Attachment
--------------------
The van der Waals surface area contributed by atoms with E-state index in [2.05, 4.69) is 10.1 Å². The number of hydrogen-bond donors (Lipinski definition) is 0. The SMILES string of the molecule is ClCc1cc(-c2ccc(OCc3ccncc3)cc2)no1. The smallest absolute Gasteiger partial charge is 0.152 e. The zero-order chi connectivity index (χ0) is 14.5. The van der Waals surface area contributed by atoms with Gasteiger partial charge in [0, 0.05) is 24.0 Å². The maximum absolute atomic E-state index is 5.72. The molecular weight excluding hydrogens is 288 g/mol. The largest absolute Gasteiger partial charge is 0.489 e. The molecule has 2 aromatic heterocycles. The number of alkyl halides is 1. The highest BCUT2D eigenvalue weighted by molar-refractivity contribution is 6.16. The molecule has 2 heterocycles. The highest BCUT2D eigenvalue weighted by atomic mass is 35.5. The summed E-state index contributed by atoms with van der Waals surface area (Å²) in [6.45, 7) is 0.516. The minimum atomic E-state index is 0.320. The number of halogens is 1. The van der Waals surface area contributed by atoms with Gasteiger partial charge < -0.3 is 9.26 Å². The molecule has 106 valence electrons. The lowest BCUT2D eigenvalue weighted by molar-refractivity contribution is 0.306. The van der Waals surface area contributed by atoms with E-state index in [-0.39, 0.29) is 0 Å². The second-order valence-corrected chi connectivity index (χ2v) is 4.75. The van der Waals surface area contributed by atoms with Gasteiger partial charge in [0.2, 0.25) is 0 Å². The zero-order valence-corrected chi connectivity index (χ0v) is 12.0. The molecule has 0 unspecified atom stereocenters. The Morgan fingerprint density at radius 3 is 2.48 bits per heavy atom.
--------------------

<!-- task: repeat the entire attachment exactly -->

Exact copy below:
The van der Waals surface area contributed by atoms with E-state index in [2.05, 4.69) is 10.1 Å². The number of hydrogen-bond donors (Lipinski definition) is 0. The SMILES string of the molecule is ClCc1cc(-c2ccc(OCc3ccncc3)cc2)no1. The smallest absolute Gasteiger partial charge is 0.152 e. The zero-order chi connectivity index (χ0) is 14.5. The van der Waals surface area contributed by atoms with Gasteiger partial charge in [0, 0.05) is 24.0 Å². The maximum absolute atomic E-state index is 5.72. The molecular weight excluding hydrogens is 288 g/mol. The largest absolute Gasteiger partial charge is 0.489 e. The molecule has 2 aromatic heterocycles. The number of alkyl halides is 1. The highest BCUT2D eigenvalue weighted by molar-refractivity contribution is 6.16. The molecule has 2 heterocycles. The highest BCUT2D eigenvalue weighted by atomic mass is 35.5. The summed E-state index contributed by atoms with van der Waals surface area (Å²) in [6.45, 7) is 0.516. The minimum atomic E-state index is 0.320. The number of halogens is 1. The van der Waals surface area contributed by atoms with Gasteiger partial charge < -0.3 is 9.26 Å². The molecule has 106 valence electrons. The lowest BCUT2D eigenvalue weighted by molar-refractivity contribution is 0.306. The van der Waals surface area contributed by atoms with E-state index in [-0.39, 0.29) is 0 Å². The second-order valence-corrected chi connectivity index (χ2v) is 4.75. The van der Waals surface area contributed by atoms with Gasteiger partial charge in [0.2, 0.25) is 0 Å². The zero-order valence-corrected chi connectivity index (χ0v) is 12.0. The molecule has 0 unspecified atom stereocenters. The Morgan fingerprint density at radius 3 is 2.48 bits per heavy atom.